“The customers are still on top of us,” Ms. Meszaros said. “They all huddle around the meat case.”
A Best Market spokesman said that “store management actively monitors crowd levels throughout the day and limits customers at busy times,” and that it had placed stickers, markers and signs throughout the store to encourage social distancing.
Senator Patty Murray of Washington, the top Democrat on the chamber’s health and labor committee, complained about the lack of a standard.
“In one grocery store, they are limiting the number of people going in, they’ve got plastic up as protection for workers,” she said. “In another one, they’re jammed in the aisles.”
Ms. Murray said she and other Democratic senators had sought language requiring an OSHA emergency standard in coronavirus legislation last month but could not overcome Republican opposition.
One difficulty in issuing a workplace standard is the cumbersome federal rule-making process built up over decades.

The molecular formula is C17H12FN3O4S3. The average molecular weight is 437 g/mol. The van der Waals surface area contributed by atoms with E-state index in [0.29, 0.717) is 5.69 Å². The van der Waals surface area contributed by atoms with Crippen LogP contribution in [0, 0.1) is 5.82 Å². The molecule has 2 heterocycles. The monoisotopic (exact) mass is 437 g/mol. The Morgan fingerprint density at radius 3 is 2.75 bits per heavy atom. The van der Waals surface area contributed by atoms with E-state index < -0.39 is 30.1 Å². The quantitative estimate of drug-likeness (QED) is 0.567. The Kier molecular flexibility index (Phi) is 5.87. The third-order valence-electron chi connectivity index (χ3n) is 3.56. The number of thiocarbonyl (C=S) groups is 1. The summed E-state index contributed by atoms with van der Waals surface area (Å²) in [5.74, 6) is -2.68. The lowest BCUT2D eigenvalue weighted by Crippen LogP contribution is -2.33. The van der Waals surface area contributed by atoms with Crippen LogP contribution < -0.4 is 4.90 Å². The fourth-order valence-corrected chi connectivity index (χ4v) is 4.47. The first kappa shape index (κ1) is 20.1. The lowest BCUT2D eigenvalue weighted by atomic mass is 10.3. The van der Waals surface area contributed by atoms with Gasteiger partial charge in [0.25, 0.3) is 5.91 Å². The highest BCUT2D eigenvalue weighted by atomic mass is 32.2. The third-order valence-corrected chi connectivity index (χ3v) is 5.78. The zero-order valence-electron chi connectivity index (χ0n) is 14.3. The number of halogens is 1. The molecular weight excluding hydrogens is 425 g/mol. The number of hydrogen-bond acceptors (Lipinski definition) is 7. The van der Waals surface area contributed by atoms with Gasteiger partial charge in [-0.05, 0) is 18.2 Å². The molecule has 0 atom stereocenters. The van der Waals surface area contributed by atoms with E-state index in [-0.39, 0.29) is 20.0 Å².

But Ann Rosenthal, who recently retired as the Labor Department’s top OSHA lawyer after serving administrations of both parties, said Congress could suspend the typical rule-making process for OSHA to expedite a new standard on infectious diseases.
In the meantime, experts said, the agency could take other steps. Mr. Henshaw, the OSHA leader under Mr. Bush, said he was sympathetic to the idea of relaxing record-keeping requirements but would like to see more specific guidance on how employers could minimize infections — in essence, “We’ll give you a break here, but you have to do this.” He acknowledged, however, that guidance was not mandatory.
Ms. Rosenthal said OSHA could issue guidance interpreting existing standards governing sanitation and protective equipment for the coronavirus era, which could effectively require more frequent breaks for hand-washing, as well as enough soap and water.
Through the agency’s combination of policy rollbacks and inaction, she said, “they’re sending signals to employers that they don’t have to do anything.”